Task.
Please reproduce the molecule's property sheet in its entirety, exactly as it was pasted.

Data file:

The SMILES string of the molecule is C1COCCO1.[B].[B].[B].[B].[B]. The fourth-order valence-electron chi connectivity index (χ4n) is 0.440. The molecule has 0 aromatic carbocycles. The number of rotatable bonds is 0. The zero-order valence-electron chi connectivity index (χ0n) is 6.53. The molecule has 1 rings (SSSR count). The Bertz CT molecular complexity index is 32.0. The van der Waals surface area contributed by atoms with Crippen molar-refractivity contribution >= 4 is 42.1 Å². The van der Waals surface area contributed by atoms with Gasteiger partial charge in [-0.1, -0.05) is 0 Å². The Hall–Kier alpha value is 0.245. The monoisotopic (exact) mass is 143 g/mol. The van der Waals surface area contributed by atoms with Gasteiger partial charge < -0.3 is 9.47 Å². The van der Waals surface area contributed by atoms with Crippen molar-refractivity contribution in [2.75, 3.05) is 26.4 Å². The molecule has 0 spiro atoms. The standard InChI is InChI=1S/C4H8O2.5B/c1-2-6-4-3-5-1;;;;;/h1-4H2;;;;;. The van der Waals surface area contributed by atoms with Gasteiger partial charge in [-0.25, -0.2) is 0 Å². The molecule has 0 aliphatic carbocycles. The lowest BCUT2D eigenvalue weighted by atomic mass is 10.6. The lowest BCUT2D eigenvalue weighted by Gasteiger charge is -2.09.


The SMILES string of the molecule is C1COCCO1.[B].[B].[B].[B].[B]. The fourth-order valence-electron chi connectivity index (χ4n) is 0.440. The molecule has 0 aromatic carbocycles. The number of rotatable bonds is 0. The zero-order valence-electron chi connectivity index (χ0n) is 6.53. The molecule has 1 rings (SSSR count). The Bertz CT molecular complexity index is 32.0. The van der Waals surface area contributed by atoms with Crippen molar-refractivity contribution >= 4 is 42.1 Å². The van der Waals surface area contributed by atoms with Gasteiger partial charge in [-0.1, -0.05) is 0 Å². The Hall–Kier alpha value is 0.245. The monoisotopic (exact) mass is 143 g/mol. The van der Waals surface area contributed by atoms with Gasteiger partial charge < -0.3 is 9.47 Å². The van der Waals surface area contributed by atoms with Crippen molar-refractivity contribution in [2.75, 3.05) is 26.4 Å². The molecule has 0 spiro atoms. The standard InChI is InChI=1S/C4H8O2.5B/c1-2-6-4-3-5-1;;;;;/h1-4H2;;;;;. The van der Waals surface area contributed by atoms with Gasteiger partial charge in [-0.25, -0.2) is 0 Å². The molecule has 0 aliphatic carbocycles. The lowest BCUT2D eigenvalue weighted by atomic mass is 10.6. The lowest BCUT2D eigenvalue weighted by Gasteiger charge is -2.09.